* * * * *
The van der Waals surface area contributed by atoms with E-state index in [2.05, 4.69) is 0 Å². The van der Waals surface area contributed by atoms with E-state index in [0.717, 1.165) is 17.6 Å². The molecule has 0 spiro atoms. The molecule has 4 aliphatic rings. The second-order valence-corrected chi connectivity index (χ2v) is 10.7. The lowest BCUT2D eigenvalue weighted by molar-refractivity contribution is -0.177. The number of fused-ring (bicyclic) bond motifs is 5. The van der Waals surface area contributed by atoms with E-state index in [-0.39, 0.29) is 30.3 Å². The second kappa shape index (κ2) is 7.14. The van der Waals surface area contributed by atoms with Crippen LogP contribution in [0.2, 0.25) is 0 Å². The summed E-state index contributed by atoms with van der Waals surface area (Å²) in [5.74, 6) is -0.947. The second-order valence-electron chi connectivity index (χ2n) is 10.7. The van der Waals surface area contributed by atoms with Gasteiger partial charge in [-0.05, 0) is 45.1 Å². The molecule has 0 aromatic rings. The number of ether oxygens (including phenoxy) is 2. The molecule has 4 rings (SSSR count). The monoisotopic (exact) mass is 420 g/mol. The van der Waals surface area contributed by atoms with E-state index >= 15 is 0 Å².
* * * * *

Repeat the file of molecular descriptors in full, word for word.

The van der Waals surface area contributed by atoms with E-state index in [2.05, 4.69) is 0 Å². The van der Waals surface area contributed by atoms with E-state index in [0.717, 1.165) is 17.6 Å². The molecule has 0 spiro atoms. The molecule has 4 aliphatic rings. The second-order valence-corrected chi connectivity index (χ2v) is 10.7. The lowest BCUT2D eigenvalue weighted by molar-refractivity contribution is -0.177. The number of fused-ring (bicyclic) bond motifs is 5. The van der Waals surface area contributed by atoms with E-state index in [-0.39, 0.29) is 30.3 Å². The second kappa shape index (κ2) is 7.14. The van der Waals surface area contributed by atoms with Crippen LogP contribution in [0.2, 0.25) is 0 Å². The summed E-state index contributed by atoms with van der Waals surface area (Å²) in [5.74, 6) is -0.947. The second-order valence-electron chi connectivity index (χ2n) is 10.7. The van der Waals surface area contributed by atoms with Gasteiger partial charge in [-0.05, 0) is 45.1 Å². The molecule has 0 aromatic rings. The number of ether oxygens (including phenoxy) is 2. The molecule has 4 rings (SSSR count). The monoisotopic (exact) mass is 420 g/mol. The van der Waals surface area contributed by atoms with E-state index >= 15 is 0 Å².